Avina entered a guilty plea, testified against Heston at his trial and was sentenced shortly after the instant trial to an eight-year prison term. [1 Cal. App. 4th 475]

Sentencing Hearing, I, II fn. ***

III. Was the Evidence Insufficient to Support the Gun-furnishing Allegation?

[1a] Heston contends the record does not support the gun- furnishing allegation because the evidence demonstrates he furnished the gun to Avina before the act of robbery was committed.

Penal Code section 12022.4 fn. ? provides in pertinent part:

“Any person who, during the commission or attempted commission of a felony, furnishes or offers to furnish a firearm to another for the purpose of aiding, abetting, or enabling that person or any other person to commit a felony shall, in addition and consecutive to the punishment prescribed by the felony or attempted felony of which the person has been convicted, be punished by an additional term of one, two, or three years in the state prison. …”

Heston argues that under the express language of section 12022.4 the gun must be transferred during the actual commission of the crime. Thus, if the gun is furnished prior to the crime actually being committed, it was not furnished “during the commission or attempted commission of a felony.”

A literal reading of the statute would arguably result in the interpretation urged by Heston. [2] He reminds us that each word of a statute must be given full effect and significance. (People v. Black (1982) 32 Cal. 3d 1, 5 [184 Cal. Rptr. 454, 648 P.2d 104].) Any construction of a statute making ” ‘some words surplusage is to be avoided.’ ” (In re Keith T. (1984) 156 Cal. App. 3d 983, 987 [203 Cal. Rptr. 112].) Under general principles of statutory construction ” ‘when statutory language is clear and unambiguous, “there is no need for construction, and courts should not indulge in it.” ‘ ” (Farnow v. Superior Court (1990) 226 Cal. App. 3d 481, 485 [276 Cal. Rptr. 275], quoting Hutnick v. United States Fidelity & Guaranty Co. (1988) 47 Cal. 3d 456, 464 [253 Cal. Rptr. 236, 763 P.2d 1326], quoting Solberg v. Superior Court (1977) 19 Cal. 3d 182, 198 [137 Cal. Rptr. 460, 561 P.2d 1148].) [1 Cal. App. 4th 476]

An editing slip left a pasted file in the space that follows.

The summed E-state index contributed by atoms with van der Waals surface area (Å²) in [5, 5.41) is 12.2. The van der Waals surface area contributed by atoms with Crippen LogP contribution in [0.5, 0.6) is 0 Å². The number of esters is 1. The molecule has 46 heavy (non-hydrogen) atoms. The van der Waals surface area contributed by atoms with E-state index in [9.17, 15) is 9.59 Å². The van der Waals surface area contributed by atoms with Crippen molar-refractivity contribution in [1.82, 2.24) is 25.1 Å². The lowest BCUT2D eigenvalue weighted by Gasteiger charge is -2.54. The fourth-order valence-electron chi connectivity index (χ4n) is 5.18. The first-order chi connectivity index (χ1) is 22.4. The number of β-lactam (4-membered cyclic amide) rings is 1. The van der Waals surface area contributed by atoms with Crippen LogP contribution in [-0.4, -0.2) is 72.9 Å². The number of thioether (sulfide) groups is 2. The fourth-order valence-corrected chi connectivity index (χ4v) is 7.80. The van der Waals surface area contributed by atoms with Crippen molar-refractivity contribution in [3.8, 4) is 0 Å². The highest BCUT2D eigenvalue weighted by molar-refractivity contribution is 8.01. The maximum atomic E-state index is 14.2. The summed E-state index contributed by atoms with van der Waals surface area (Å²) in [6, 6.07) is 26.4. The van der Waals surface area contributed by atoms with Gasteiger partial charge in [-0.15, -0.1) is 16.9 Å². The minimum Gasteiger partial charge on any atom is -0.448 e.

However, this rule of strict construction is tempered by realistic assessment of the consequences of such construction. Where such construction would result in an absurdity we must look beyond the words to the intent.

“On the other hand, ‘[t]he meaning of the words of a statute or, to use the alternative approach favored by many courts, the intent of the Legislature, can only be determined with reference to the context in which the words are used; that is, with reference to such purpose as may be discerned from examining the entire enactment of which the words are part. … Thus, “in analyzing the legislative usage of certain words, ‘ ” ‘the objective sought to be achieved by a statute as well as the evil to be prevented is of prime consideration ….’ ” ‘ [Citations omitted.]” … The courts resist blind obedience to the putative “plain meaning” of a statutory phrase where literal interpretation would defeat the Legislature’s central objective.’ [Citation.] ‘ “[E]very statute should be construed with reference to the whole system of law of which it is a part so that all may be harmonized and have effect. [Citations.]” ‘ [Citations.] ‘The words of a statute will not be literally construed if this would cause an absurd result, or if it would fail to give effect to the manifest purposes of the statute in light of its legislative history.’ [Citations.] Finally, legislative history, including the reports of legislative committees and commissions, may be considered in determining the purpose and meaning of a statute. [Citations.] …” (Farnow v. Superior Court, supra, 226 Cal.App.3d at p. 486, italics added.)

[1b] Under Heston’s construction the statute would be applicable only under very narrow circumstances. Specifically, the firearm would have to be furnished during the actus reus element of the felony. This would be, for example, during the “taking” of the property in a robbery or during the specific act that completed the “attempt” aspect of an unsuccessful robbery. Under Heston’s construction the only circumstance that would support a true finding would be one where during the taking the individual furnished a firearm to his coparticipant because he forgot to bring his gun. The issue might well be decided on whether or not the transfer of the gun took place outside the door of a liquor store to be robbed or once the threshold had been crossed. While we would acknowledge that the Legislature might direct a proscription against such specific conduct, we also observe the obvious-that such specifically proscribed conduct is so unlikely to occur in the manner contemplated as to render the statute useless. Its applicability would be akin to a law that only applied to people named Heathcliff who committed specific conduct on the third Thursday in February. We conclude such an interpretation rendering the usefulness of the statute virtually nonexistent compels an examination of the legislative purpose of the statute.